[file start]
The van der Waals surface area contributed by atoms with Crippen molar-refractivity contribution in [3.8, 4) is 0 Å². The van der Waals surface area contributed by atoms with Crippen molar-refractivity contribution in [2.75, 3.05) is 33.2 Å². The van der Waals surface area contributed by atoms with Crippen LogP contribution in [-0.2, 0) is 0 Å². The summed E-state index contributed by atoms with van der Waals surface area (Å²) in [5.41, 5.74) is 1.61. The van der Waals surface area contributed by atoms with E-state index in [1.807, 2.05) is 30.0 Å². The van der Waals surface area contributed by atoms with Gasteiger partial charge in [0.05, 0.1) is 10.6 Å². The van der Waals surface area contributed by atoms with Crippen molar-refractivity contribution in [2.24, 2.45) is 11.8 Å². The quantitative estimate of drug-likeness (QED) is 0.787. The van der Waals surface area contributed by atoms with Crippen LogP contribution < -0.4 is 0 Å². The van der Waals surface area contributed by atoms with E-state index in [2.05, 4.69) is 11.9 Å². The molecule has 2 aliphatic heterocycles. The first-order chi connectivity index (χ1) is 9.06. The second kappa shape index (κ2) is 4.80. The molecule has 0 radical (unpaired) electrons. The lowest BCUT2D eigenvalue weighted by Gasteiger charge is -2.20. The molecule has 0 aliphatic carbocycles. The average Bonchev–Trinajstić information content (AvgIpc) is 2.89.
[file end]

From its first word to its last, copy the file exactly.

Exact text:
The van der Waals surface area contributed by atoms with Crippen molar-refractivity contribution in [3.8, 4) is 0 Å². The van der Waals surface area contributed by atoms with Crippen molar-refractivity contribution in [2.75, 3.05) is 33.2 Å². The van der Waals surface area contributed by atoms with Crippen LogP contribution in [-0.2, 0) is 0 Å². The summed E-state index contributed by atoms with van der Waals surface area (Å²) in [5.41, 5.74) is 1.61. The van der Waals surface area contributed by atoms with E-state index in [1.807, 2.05) is 30.0 Å². The van der Waals surface area contributed by atoms with Gasteiger partial charge in [0.05, 0.1) is 10.6 Å². The van der Waals surface area contributed by atoms with Crippen molar-refractivity contribution in [2.24, 2.45) is 11.8 Å². The quantitative estimate of drug-likeness (QED) is 0.787. The van der Waals surface area contributed by atoms with Crippen LogP contribution < -0.4 is 0 Å². The van der Waals surface area contributed by atoms with E-state index in [2.05, 4.69) is 11.9 Å². The molecule has 2 aliphatic heterocycles. The first-order chi connectivity index (χ1) is 9.06. The second kappa shape index (κ2) is 4.80. The molecule has 0 radical (unpaired) electrons. The lowest BCUT2D eigenvalue weighted by Gasteiger charge is -2.20. The molecule has 0 aliphatic carbocycles. The average Bonchev–Trinajstić information content (AvgIpc) is 2.89.